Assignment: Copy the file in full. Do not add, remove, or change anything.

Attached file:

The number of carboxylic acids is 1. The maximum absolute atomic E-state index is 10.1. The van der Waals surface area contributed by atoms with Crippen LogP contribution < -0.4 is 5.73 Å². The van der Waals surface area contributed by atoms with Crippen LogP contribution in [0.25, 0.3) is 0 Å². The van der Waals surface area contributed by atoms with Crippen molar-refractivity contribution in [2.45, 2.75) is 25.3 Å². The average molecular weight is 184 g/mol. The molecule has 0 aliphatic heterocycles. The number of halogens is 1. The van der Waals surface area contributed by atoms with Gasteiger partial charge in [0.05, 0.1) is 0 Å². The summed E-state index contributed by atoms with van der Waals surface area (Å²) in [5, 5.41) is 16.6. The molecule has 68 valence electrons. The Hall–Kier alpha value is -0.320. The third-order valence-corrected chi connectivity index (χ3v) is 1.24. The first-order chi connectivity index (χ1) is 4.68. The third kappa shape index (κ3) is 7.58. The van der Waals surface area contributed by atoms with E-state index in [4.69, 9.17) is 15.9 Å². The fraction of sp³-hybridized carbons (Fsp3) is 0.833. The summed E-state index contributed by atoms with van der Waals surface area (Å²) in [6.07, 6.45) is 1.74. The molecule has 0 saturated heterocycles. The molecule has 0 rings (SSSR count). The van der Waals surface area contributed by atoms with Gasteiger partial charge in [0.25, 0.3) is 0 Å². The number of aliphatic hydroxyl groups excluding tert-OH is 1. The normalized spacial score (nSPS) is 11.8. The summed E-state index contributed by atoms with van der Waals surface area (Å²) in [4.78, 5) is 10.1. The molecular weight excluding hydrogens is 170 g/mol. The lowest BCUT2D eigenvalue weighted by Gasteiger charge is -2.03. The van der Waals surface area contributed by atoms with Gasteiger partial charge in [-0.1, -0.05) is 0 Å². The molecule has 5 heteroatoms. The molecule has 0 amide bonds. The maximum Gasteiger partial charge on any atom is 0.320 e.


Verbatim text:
The number of carboxylic acids is 1. The maximum absolute atomic E-state index is 10.1. The van der Waals surface area contributed by atoms with Crippen LogP contribution < -0.4 is 5.73 Å². The van der Waals surface area contributed by atoms with Crippen LogP contribution in [0.25, 0.3) is 0 Å². The van der Waals surface area contributed by atoms with Crippen molar-refractivity contribution in [2.45, 2.75) is 25.3 Å². The average molecular weight is 184 g/mol. The molecule has 0 aliphatic heterocycles. The number of halogens is 1. The van der Waals surface area contributed by atoms with Gasteiger partial charge in [0.05, 0.1) is 0 Å². The summed E-state index contributed by atoms with van der Waals surface area (Å²) in [5, 5.41) is 16.6. The molecule has 68 valence electrons. The Hall–Kier alpha value is -0.320. The third-order valence-corrected chi connectivity index (χ3v) is 1.24. The first-order chi connectivity index (χ1) is 4.68. The third kappa shape index (κ3) is 7.58. The van der Waals surface area contributed by atoms with E-state index in [4.69, 9.17) is 15.9 Å². The fraction of sp³-hybridized carbons (Fsp3) is 0.833. The summed E-state index contributed by atoms with van der Waals surface area (Å²) in [6.07, 6.45) is 1.74. The molecule has 0 saturated heterocycles. The molecule has 0 rings (SSSR count). The van der Waals surface area contributed by atoms with Gasteiger partial charge in [0.25, 0.3) is 0 Å². The number of aliphatic hydroxyl groups excluding tert-OH is 1. The normalized spacial score (nSPS) is 11.8. The summed E-state index contributed by atoms with van der Waals surface area (Å²) in [4.78, 5) is 10.1. The molecular weight excluding hydrogens is 170 g/mol. The lowest BCUT2D eigenvalue weighted by Gasteiger charge is -2.03. The van der Waals surface area contributed by atoms with Gasteiger partial charge in [-0.1, -0.05) is 0 Å². The molecule has 5 heteroatoms. The molecule has 0 amide bonds. The maximum Gasteiger partial charge on any atom is 0.320 e.